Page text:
Joseph Henrich is professor of human evolutionary biology at Harvard University. He also holds the Canada Research Chair in Culture, Cognition, and Coevolution at the University of British Columbia, where he is a professor in the departments of psychology and economics. He is the coauthor of Why Humans Cooperate and the coeditor of Experimenting with Social Norms.

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Descrizione libro Princeton University Press, 2015. HRD. Condizione libro: New. New Book.Shipped from US within 10 to 14 business days. Established seller since 2000. Codice libro della libreria IB-9780691166858

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Descrizione libro Princeton University Press, United States, 2015. Hardback. Condizione libro: New. 229 x 152 mm. Language: English . Brand New Book. Humans are a puzzling species. On the one hand, we struggle to survive on our own in the wild, often failing to overcome even basic challenges, like obtaining food, building shelters, or avoiding predators. On the other hand, human groups have produced ingenious technologies, sophisticated languages, and complex institutions that have permitted us to successfully expand into a vast range of diverse environments. What has enabled us to dominate the globe, more than any other species, while remaining virtually helpless as lone individuals? This book shows that the secret of our success lies not in our innate intelligence, but in our collective brains--on the ability of human groups to socially interconnect and learn from one another over generations. Drawing insights from lost European explorers, clever chimpanzees, mobile hunter-gatherers, neuroscientific findings, ancient bones, and the human genome, Joseph Henrich demonstrates how our collective brains have propelled our species genetic evolution and shaped our biology. Our early capacities for learning from others produced many cultural innovations, such as fire, cooking, water containers, plant knowledge, and projectile weapons, which in turn drove the expansion of our brains and altered our physiology, anatomy, and psychology in crucial ways. Later on, some collective brains generated and recombined powerful concepts, such as the lever, wheel, screw, and writing, while also creating the institutions that continue to alter our motivations and perceptions. Henrich shows how our genetics and biology are inextricably interwoven with cultural evolution, and how culture-gene interactions launched our species on an extraordinary evolutionary trajectory. Tracking clues from our ancient past to the present, The Secret of Our Success explores how the evolution of both our cultural and social natures produce a collective intelligence that explains both our species immense success and the origins of human uniqueness. Codice libro della libreria AAS9780691166858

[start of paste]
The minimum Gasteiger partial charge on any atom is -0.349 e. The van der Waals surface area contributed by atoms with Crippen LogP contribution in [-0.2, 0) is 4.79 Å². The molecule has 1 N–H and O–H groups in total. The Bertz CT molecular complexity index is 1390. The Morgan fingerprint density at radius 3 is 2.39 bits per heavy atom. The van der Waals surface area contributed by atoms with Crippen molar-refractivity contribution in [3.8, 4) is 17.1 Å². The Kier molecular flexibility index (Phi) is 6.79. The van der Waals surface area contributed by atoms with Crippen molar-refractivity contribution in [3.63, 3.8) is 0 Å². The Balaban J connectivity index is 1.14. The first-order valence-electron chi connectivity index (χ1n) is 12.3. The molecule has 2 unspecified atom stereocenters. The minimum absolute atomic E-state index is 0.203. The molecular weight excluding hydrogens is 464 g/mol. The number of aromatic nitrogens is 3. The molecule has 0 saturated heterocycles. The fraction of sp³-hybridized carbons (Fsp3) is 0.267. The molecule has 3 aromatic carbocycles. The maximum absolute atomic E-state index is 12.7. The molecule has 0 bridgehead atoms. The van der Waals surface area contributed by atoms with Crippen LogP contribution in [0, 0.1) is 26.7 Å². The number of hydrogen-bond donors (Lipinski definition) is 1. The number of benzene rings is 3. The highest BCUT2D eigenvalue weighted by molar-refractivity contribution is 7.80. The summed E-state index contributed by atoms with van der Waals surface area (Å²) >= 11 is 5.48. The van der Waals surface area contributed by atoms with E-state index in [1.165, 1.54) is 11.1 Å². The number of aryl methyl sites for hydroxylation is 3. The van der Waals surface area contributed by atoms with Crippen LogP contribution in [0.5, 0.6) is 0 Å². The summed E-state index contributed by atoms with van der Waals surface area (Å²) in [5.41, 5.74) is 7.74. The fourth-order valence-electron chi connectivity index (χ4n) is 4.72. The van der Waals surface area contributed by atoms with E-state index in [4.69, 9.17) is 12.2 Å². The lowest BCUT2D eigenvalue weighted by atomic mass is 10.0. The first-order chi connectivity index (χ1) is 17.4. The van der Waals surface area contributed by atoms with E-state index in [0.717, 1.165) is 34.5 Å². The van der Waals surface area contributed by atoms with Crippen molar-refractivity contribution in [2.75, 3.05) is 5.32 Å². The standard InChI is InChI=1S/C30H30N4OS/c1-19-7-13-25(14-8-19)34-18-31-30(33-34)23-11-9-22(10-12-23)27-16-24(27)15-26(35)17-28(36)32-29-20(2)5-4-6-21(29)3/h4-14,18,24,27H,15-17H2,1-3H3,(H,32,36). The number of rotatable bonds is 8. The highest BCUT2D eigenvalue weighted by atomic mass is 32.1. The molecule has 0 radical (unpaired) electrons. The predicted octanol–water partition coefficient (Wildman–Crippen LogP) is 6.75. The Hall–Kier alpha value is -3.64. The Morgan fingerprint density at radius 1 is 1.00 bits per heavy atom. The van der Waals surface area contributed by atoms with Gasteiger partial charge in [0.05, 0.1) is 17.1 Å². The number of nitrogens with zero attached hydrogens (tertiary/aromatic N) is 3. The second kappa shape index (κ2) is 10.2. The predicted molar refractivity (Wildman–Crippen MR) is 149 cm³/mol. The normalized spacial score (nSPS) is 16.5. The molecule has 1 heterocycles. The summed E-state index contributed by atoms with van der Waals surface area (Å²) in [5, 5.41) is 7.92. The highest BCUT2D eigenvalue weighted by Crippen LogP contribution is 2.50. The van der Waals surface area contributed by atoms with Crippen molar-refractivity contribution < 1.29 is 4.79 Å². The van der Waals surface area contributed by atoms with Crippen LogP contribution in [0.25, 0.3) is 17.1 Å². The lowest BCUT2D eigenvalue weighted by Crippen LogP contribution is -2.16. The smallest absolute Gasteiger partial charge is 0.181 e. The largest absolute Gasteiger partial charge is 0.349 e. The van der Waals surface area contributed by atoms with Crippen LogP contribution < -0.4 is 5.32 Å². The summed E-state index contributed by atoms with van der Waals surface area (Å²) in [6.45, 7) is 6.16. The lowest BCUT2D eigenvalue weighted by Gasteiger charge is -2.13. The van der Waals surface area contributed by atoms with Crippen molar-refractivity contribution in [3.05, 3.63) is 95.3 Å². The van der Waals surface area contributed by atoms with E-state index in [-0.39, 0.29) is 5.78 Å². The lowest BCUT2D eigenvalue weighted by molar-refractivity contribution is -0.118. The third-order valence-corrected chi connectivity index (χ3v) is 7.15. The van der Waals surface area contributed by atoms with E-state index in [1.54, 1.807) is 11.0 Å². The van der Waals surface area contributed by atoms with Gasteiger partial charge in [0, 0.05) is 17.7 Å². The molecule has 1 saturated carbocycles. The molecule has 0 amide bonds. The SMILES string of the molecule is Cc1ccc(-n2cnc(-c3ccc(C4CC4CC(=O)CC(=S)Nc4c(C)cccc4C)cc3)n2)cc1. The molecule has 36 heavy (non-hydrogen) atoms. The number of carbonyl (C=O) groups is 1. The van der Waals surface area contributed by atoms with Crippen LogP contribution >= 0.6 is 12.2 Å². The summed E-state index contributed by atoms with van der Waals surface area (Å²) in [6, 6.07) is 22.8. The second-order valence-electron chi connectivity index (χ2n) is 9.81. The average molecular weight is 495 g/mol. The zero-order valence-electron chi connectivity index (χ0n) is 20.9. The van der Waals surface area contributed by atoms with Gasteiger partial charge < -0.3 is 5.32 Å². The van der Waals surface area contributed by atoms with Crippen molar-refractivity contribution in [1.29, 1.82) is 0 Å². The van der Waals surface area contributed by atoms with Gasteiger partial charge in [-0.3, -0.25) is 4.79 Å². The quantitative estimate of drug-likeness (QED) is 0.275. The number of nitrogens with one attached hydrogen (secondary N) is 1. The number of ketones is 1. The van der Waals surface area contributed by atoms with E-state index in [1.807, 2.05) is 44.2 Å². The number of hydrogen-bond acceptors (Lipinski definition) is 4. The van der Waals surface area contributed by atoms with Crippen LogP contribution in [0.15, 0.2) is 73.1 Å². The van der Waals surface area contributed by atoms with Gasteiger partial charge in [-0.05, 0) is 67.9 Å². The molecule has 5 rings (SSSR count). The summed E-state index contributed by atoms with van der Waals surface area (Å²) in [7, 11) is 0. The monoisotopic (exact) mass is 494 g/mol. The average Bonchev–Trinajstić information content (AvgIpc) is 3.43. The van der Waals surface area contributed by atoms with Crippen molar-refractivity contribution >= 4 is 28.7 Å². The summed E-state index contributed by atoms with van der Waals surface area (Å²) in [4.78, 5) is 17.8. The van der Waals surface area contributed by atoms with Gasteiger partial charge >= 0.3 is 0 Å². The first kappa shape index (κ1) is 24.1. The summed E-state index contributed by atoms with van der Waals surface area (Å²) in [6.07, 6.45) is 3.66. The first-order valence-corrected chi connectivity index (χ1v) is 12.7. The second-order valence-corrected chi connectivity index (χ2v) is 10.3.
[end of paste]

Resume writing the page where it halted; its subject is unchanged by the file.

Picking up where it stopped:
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Descrizione libro Princeton University Press, United States, 2015. Hardback. Condizione libro: New. 229 x 152 mm. Language: English . Brand New Book. Humans are a puzzling species. On the one hand, we struggle to survive on our own in the wild, often failing to overcome even basic challenges, like obtaining food, building shelters, or avoiding predators. On the other hand, human groups have produced ingenious technologies, sophisticated languages, and complex institutions that have permitted us to successfully expand into a vast range of diverse environments. What has enabled us to dominate the globe, more than any other species, while remaining virtually helpless as lone individuals? This book shows that the secret of our success lies not in our innate intelligence, but in our collective brains--on the ability of human groups to socially interconnect and learn from one another over generations. Drawing insights from lost European explorers, clever chimpanzees, mobile hunter-gatherers, neuroscientific findings, ancient bones, and the human genome, Joseph Henrich demonstrates how our collective brains have propelled our species genetic evolution and shaped our biology. Our early capacities for learning from others produced many cultural innovations, such as fire, cooking, water containers, plant knowledge, and projectile weapons, which in turn drove the expansion of our brains and altered our physiology, anatomy, and psychology in crucial ways. Later on, some collective brains generated and recombined powerful concepts, such as the lever, wheel, screw, and writing, while also creating the institutions that continue to alter our motivations and perceptions. Henrich shows how our genetics and biology are inextricably interwoven with cultural evolution, and how culture-gene interactions launched our species on an extraordinary evolutionary trajectory. Tracking clues from our ancient past to the present, The Secret of Our Success explores how the evolution of both our cultural and social natures produce a collective intelligence that explains both our species immense success and the origins of human uniqueness. Codice libro della libreria AAS9780691166858